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Architecture firm  ADR has just unveiled a spectacular renovation of the Trautenberk Microbrewery in the Polish village of Horní Malá Úpa. Located right at the foot of the Krkonoše mountain range, the historic brewery was in bad need of repair. To breathe new life into the outdated building, the architects stripped it down to its skeleton, but they were careful to maintain the brewery’s historic character during the renovation process . The architects began the project by stripping the structure down to its bare bones. Due to its location in a climate with severely harsh winters, the building had undergone quite a few renovations over its history, mostly in the late 1900s. To bring the structure into the 21st century, the designers wanted to give the building a more modern interior all while retaining the building’s original character. Related: Schmidt Hammer Lassen designs BREEAM-seeking brewery renovation in Riga Today, the brewery is a contemporary and inviting space that includes a hotel and restaurant, as well as brewery facilities in the basement. Visitors enter the renovated building through a modern lobby with wooden ceiling and floors. Red metal columns throughout the building give the space an industrial touch. The most important part of the structure is, of course, the brewery. Visitors start their tour of the brewery in the basement, which houses a revamped microbrewery that produces some 1,000,000 liters of of cold, frothy beer per year. Stumbling up from the beer tasting, guests make their way to the restaurant on the first floor. This space has also been completely renovated, but the architects managed to keep some of the building’s original features, such as lamps that date back to the pre-war years. The restaurant is an open space, with plenty of natural light and seating to enjoy fantastic views of the surrounding hills and slopes. After a few more beers, guests can make their way to the guest rooms on the upper levels of the brewery. Set up in dorm-like configurations, the hotel has a mountain lodge feel, with 130 beds, shared bathrooms and common areas. + ADR Architects + Trautenberk Microbrewery Photography by Jakub Skokan and Martin T?ma via BoysPlayNice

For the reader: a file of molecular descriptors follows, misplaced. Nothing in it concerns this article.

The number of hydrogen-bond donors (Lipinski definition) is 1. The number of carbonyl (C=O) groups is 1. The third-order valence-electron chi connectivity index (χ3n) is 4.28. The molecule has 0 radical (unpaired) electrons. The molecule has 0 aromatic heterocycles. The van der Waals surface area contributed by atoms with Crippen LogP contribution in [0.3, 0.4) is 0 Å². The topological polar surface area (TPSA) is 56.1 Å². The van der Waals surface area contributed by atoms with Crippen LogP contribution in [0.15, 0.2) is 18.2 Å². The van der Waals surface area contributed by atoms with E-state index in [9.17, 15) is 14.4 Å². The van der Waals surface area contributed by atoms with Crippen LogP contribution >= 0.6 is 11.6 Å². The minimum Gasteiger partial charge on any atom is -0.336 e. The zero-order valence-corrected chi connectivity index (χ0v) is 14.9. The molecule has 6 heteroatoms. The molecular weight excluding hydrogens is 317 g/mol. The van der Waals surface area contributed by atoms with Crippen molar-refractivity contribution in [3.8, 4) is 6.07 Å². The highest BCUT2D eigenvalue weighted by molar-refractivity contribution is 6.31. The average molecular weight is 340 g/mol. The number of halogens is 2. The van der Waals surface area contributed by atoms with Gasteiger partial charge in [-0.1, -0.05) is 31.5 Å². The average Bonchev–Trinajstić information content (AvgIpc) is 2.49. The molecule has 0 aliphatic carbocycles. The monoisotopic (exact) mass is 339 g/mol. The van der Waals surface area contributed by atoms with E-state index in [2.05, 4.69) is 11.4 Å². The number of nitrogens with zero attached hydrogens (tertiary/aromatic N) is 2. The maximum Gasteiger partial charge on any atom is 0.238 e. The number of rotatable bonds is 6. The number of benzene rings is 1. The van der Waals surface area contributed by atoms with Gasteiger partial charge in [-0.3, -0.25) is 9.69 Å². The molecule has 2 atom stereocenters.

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This striking, bright-red modular home connects to its surroundings through contrast

June 5, 2018 by